I arrive at camp a little after 8 pm, and I’m shown to my tent to meet my fellow tent-mates for the first time. The first two I meet have already DNF’d having been timed out at Pen Y Pass and Ogwen. They aren’t in the best of moods, and I consequently keep the conversation short to avoid dampening my mood. There are a lot of forlorn looks around the camp that evening and on entering the mess tent, I don’t instantly recognise anyone, so decide to plop myself on a bean bag and look at the screen showing the live tracking and results for the day. The results show a significant chunk of the field hasn’t made it through the heat and brutality of the first day. It’s similar weather and dropout rate to when I volunteered, so this doesn’t come as a huge shock, and if anything, I use it as fuel for encouragement that I’m still in the game. I head back to my tent to meet more of my tent-mates who’ve also DNF’d, and climb into my pod where I see my bunkmate for the week – Greg – has now arrived, but is passed out cold.

Day Two | Nant Gwynant to Dolgellau 59km (36.5 miles) | 3400m (11,155ft)

I’m not a great sleeper at the best of times and my 4 a.m. alarm goes off in what feels like the blink of an eye. My watch makes me go through the routine of telling me how poorly I’ve slept and how I shouldn’t train for 60 hours, particularly since I’ve only had about three hours of sleep.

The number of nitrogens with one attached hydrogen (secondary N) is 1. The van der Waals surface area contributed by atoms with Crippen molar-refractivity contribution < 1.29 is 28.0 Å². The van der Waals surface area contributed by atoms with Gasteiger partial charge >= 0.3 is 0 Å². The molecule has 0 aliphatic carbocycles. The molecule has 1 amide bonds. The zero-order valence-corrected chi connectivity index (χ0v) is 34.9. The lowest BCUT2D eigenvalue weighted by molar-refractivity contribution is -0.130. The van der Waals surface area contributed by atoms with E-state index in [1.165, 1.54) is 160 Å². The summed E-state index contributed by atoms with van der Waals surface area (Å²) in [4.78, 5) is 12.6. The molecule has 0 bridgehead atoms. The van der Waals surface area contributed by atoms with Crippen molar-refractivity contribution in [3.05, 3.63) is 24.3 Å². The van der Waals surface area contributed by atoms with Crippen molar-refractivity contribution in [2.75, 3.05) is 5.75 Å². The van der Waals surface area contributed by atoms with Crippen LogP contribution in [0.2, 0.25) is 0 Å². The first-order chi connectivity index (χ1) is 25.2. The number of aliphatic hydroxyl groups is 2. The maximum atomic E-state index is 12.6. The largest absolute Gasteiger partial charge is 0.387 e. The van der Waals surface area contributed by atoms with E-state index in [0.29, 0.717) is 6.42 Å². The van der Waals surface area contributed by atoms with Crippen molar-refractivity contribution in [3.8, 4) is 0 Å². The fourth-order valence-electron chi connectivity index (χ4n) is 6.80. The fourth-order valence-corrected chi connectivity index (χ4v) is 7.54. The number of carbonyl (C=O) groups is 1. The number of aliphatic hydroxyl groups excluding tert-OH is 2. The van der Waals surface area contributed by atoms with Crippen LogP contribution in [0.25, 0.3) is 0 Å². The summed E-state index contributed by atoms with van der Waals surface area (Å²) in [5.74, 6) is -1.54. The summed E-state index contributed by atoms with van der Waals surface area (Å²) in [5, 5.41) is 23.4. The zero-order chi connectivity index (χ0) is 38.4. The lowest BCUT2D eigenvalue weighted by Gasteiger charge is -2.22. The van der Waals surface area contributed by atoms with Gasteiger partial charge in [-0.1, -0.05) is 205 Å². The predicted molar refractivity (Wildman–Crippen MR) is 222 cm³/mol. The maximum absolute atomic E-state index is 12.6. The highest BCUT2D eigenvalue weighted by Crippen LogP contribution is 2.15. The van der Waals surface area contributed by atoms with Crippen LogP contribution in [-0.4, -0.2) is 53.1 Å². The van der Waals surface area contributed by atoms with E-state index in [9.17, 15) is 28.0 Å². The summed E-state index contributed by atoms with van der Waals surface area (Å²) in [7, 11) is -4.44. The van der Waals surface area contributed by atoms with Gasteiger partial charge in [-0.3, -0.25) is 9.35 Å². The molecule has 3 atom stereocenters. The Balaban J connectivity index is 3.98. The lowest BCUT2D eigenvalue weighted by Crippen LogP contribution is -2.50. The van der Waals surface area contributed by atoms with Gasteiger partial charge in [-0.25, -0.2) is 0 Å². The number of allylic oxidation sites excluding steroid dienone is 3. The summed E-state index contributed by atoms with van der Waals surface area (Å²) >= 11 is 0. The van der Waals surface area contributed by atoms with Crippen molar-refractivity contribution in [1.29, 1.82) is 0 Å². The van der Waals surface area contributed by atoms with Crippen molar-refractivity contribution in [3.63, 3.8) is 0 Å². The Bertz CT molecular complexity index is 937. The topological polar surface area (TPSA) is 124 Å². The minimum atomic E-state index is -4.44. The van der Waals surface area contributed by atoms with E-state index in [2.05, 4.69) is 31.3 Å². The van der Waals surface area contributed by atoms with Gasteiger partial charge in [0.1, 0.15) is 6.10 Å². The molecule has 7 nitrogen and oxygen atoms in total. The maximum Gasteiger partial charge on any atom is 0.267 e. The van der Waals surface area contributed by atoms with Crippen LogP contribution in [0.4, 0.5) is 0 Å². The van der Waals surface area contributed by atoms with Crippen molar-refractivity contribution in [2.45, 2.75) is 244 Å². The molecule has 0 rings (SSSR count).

No doubt running on adrenaline, I’m surprised to feel no hint of tiredness. I’m alert, focused, and my legs don’t feel too bad. I’ve recce’d this day recently and feel like I know it well. I also know the cut-offs are as honest as they come for the week, and I plan to attack the front half to make sure I comfortably make the second cut-off at Cwm Bychan. I pack away and ready my kit for the day and take in as much breakfast as I can before handing over my bags and completing the kit check.

The day starts with a road section, largely downhill, which I use to get the legs into a rhythm. Just before we depart the tarmac I’m greeted by the unexpected sight of Jess and Lucy cheering in their dry robes. The nice surprise lifts my spirits, but I keep the greeting short and sweet as I’m in a rhythm and know I need to get moving. Beginning the long approach to Cnicht, I’m climbing well, and catching runners, trying to make hay before the sun shines.